Who Invented The Kite?
Probably Someone From Ancient Asia
Is it possible to know for sure who invented the kite? No it isn't, but
most research points to the Asian region - many hundreds of years BC!
While researching other history pages on this site, I got the
impression that China was the birth-place of the kite. However, on
re-searching the Web, it seems that the kite idea might have been independently discovered in Malaysia as well.
From these 2 regions, kites spread first to the rest of Asia, then eventually to the rest of the world.
A small but authentic Chinese Dragon kite
is a good example of how far Chinese kite-making skills developed. Such artistry and fine bamboo engineering!
Interestingly, a few specific names do turn up in ancient Chinese literature. Here's a few, each of whom might have felt that they were the one who invented the kite in China...
- 5th Century B.C. Possibly the oldest reference to kite-making
in literature. A master of joinery named Mu Zi developed a man-lifting
kite over a period of 3 years. It was called the Wooden Black Eard Kite.
Later, another master of joinery named Lu Ban made another kite to the
- 4th Century B.C. An engineer called Kungshu Phan created a wooden kite in the shape of a bird that flew continuously for three days.
- 3rd Century B.C. General Han Hsin of the Han Dynasty flew a kite over the walls of a city during a military campaign.
In addition to these facts gleaned from actual written
records, there is also a traditional belief or legend regarding who
invented the kite. The story goes that a farmer attached his hat to a
string to prevent it blowing away one day, and it managed to lift off
and fly for a while. Thus creating the first kite!
But What About Malaysia?
This country doesn't have the same extensive literary records as
China, but experts believe that simple leaf kites might have been flown
here even earlier than the first wooden and silk kites in China. A very
simple concept, but one that apparently works. It's just a large leaf
that happens to be the right shape and works nicely as a kite when
correctly tethered to a line!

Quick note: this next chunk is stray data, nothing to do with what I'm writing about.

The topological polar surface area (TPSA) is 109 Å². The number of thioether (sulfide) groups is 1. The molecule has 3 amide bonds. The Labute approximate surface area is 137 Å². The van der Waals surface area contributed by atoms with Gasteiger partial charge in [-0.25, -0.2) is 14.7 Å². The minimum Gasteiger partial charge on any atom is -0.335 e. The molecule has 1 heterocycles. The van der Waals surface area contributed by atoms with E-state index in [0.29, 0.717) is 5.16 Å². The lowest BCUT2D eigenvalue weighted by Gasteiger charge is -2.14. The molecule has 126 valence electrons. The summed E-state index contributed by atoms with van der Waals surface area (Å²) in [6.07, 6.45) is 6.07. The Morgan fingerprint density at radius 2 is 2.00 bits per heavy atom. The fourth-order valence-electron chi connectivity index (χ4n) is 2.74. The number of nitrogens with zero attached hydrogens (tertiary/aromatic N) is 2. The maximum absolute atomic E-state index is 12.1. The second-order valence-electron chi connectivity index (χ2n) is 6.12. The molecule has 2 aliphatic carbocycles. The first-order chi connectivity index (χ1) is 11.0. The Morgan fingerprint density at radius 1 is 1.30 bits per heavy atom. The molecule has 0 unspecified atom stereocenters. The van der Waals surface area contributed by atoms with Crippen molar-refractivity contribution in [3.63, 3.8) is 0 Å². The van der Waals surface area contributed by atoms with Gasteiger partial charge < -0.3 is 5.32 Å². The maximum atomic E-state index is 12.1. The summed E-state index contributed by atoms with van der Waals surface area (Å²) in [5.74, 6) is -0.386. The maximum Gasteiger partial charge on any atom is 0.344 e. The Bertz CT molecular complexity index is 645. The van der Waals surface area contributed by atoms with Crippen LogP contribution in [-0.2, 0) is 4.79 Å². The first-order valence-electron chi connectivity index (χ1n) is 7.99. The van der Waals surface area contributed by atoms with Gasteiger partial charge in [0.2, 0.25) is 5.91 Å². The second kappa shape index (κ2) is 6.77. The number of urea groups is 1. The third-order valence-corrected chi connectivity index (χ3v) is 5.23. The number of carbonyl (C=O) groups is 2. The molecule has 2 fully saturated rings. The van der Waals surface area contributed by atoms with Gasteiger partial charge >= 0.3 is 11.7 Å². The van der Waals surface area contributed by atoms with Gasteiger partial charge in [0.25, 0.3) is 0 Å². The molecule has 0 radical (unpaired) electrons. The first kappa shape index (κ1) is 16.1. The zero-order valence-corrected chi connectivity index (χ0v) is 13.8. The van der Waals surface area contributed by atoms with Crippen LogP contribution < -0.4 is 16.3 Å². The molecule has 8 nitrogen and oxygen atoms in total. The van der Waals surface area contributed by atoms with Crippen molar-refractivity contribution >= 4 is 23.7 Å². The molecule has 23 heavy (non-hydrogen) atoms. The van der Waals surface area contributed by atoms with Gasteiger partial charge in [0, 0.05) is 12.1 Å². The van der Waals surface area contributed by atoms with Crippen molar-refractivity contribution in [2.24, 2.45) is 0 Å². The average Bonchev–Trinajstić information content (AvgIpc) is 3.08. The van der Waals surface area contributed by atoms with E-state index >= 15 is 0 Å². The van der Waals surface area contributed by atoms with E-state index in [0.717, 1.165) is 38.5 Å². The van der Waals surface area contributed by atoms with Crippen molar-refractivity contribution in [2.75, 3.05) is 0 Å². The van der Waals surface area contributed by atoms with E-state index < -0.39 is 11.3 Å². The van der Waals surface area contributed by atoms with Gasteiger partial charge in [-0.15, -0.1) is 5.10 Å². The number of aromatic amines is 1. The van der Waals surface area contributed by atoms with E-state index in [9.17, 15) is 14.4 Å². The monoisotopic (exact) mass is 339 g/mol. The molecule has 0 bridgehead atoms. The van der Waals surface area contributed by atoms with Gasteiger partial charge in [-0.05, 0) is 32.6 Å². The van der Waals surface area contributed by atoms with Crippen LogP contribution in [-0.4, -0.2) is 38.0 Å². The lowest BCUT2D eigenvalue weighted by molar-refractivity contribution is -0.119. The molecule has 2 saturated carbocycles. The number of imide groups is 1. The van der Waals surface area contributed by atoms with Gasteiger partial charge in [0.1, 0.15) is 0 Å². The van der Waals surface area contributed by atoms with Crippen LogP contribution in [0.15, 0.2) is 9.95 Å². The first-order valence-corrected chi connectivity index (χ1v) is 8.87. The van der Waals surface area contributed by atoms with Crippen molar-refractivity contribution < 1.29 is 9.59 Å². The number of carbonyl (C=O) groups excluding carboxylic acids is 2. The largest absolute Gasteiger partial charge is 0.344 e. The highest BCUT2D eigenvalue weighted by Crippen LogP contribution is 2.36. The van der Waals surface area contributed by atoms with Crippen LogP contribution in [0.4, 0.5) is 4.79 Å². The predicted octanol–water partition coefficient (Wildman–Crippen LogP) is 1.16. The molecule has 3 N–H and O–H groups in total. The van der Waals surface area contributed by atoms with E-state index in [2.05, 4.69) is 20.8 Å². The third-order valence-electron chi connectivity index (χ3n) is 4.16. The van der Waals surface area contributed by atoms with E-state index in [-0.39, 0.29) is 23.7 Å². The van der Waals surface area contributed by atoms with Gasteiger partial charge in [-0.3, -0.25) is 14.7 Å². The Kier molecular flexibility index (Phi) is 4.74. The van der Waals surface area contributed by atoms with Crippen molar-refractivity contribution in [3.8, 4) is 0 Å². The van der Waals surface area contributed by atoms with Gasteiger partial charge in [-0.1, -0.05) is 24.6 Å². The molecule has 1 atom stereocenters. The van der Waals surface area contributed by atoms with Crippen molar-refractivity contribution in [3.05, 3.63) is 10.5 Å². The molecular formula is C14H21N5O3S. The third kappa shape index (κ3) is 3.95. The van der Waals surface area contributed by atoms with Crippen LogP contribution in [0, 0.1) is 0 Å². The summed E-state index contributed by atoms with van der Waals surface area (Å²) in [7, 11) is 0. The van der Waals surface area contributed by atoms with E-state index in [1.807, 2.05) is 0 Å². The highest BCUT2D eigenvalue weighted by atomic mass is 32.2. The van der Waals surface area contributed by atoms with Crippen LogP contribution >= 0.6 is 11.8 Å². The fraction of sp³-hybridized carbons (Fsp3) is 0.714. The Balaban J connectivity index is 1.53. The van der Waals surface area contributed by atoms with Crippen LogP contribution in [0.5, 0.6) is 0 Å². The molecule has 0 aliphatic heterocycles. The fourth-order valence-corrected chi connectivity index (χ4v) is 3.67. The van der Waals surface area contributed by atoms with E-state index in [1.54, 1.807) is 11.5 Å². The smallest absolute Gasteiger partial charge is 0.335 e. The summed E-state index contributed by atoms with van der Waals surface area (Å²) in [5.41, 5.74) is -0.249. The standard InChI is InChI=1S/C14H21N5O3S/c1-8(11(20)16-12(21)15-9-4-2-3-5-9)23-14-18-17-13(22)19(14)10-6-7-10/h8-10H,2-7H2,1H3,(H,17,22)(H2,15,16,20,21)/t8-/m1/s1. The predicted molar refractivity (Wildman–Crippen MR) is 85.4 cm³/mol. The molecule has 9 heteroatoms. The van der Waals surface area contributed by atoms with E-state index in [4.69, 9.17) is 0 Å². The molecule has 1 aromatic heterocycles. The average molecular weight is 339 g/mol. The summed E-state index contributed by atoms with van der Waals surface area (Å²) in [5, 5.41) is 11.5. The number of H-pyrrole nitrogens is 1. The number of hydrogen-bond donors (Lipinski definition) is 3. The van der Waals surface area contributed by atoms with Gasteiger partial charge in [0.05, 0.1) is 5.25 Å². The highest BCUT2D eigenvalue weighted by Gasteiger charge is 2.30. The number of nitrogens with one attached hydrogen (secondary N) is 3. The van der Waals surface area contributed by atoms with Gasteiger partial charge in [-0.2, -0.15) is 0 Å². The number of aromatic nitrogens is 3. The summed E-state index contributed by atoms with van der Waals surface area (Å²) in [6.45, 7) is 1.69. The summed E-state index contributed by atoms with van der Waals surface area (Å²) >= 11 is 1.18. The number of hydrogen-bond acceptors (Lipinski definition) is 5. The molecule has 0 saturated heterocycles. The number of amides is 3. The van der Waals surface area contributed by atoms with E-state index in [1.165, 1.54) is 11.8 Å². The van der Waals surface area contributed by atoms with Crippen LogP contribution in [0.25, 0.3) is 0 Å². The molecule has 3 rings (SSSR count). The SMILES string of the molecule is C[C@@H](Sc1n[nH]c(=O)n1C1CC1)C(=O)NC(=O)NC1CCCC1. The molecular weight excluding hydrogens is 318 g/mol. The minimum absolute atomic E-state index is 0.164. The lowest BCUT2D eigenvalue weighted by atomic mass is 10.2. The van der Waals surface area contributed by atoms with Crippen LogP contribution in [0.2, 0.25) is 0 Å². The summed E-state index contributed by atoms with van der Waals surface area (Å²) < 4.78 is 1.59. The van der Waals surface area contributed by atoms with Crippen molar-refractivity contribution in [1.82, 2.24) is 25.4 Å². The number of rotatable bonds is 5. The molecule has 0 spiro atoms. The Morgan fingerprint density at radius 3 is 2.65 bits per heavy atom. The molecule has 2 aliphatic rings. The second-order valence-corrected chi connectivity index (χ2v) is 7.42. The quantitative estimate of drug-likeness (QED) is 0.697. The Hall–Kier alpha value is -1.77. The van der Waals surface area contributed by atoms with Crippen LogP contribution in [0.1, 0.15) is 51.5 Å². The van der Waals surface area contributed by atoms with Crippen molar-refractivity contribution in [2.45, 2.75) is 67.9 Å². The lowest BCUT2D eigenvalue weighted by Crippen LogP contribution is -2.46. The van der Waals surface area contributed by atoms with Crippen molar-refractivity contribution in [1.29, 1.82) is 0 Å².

Later, simple fishing kites came into use through many islands
near South East Asia and in the Pacific Ocean. These kites were made
from leaves or bark, fastened to simple frames of twigs or reeds.
You might have noticed that this site has a monthly newsletter...
For single-line kite fliers and builders, it's always been a good read. But if you are interested in KAP and/or large home-made kites you won't want to miss it!
So sign up today, and download the free 95-page e-book "What Kite Is That?" straight away. Info-packed and fully photo-illustrated.
And there are even more free resources, such as a kite-making e-course, waiting for you in the next issue of this newsletter.
Sep 21, 14 09:44 PM
Victoria Park adjacent to the Adelaide CBD in South Australia, that is. This large grassed area which forms part of the eastern parklands of the city is used for various events from time to time. Including, in the past, major horse racing and a section of a Formula 1 Grand Prix track.
An invite had gone out to various kite enthusiasts to meet and fly, since the weather looked good. We arrived after lunch, only to discover very light winds. A lone R/C flier was enjoying the easy conditions with his 3-channel electric trainer. Like a tiny Cessna, if you're not familiar with model aircraft.
For a while it seemed we were alone, before spotting a power kite in the distance, making brief forays into the air. Victoria Park is rather large!
It actually turned out to be quite an enjoyable outing, with the 2.4m (8ft) Multi-Dowel Barn Door kite just scraping into the air. But then, thermals were everywhere. It wasn't long before the large pale blue kite went right overhead! At other times, I simply toyed with the Barn Door, floating it way out on a long line then pulling it up to over 200 feet.
Another RC flier was now having success launching his glider, finding thermals, and gaining height in them.
We were eventually joined by two other AKFA members including the President. A couple of ripstop-and-carbon light-wind kites went up, with plenty of success. By now the breeze had come across the park from just about every point of the compass. Variable indeed!
In the distance, someone had been lofting a large but light-wind parafoil. It was interesting to see it sink out as an utter 'bag of washing' during a dead calm spell! Someone else had some success with a small blue Delta for a while.
All up, a worthwhile day IF you were flying lightly-loaded kites! No luck for Mike with his power kite and skateboard...
About This Post: These days, most flight reports are in the short format you've just seen, above. Usually, photos and/or video from the day are posted a few days later on the MBK Facebook Page. However, longer format reports are done occasionally, which also feature photos and video taken on the day. Here is a link to all those full flight report pages on this site.
Apologies for this site's current lack of video when viewed on mobile devices...
For now, please view this site on a Desktop or Laptop computer to see the videos. And there's plenty of them!
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